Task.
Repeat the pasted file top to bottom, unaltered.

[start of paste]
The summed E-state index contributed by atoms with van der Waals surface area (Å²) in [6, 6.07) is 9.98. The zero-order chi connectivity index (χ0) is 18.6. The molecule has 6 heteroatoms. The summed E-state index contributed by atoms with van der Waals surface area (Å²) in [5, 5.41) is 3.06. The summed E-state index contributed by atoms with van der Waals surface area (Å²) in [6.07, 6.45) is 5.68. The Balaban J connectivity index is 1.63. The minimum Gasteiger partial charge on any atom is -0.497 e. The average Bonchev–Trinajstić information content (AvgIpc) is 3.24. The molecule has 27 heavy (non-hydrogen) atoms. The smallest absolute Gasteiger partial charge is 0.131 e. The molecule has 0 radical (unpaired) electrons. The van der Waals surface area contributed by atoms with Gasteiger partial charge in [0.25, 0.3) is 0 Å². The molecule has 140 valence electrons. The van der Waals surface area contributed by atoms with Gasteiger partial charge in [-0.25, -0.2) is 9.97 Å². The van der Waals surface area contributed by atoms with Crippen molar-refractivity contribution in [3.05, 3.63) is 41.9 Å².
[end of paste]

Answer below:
The summed E-state index contributed by atoms with van der Waals surface area (Å²) in [6, 6.07) is 9.98. The zero-order chi connectivity index (χ0) is 18.6. The molecule has 6 heteroatoms. The summed E-state index contributed by atoms with van der Waals surface area (Å²) in [5, 5.41) is 3.06. The summed E-state index contributed by atoms with van der Waals surface area (Å²) in [6.07, 6.45) is 5.68. The Balaban J connectivity index is 1.63. The minimum Gasteiger partial charge on any atom is -0.497 e. The average Bonchev–Trinajstić information content (AvgIpc) is 3.24. The molecule has 27 heavy (non-hydrogen) atoms. The smallest absolute Gasteiger partial charge is 0.131 e. The molecule has 0 radical (unpaired) electrons. The van der Waals surface area contributed by atoms with Gasteiger partial charge in [0.25, 0.3) is 0 Å². The molecule has 140 valence electrons. The van der Waals surface area contributed by atoms with Gasteiger partial charge in [-0.25, -0.2) is 9.97 Å². The van der Waals surface area contributed by atoms with Crippen molar-refractivity contribution in [3.05, 3.63) is 41.9 Å².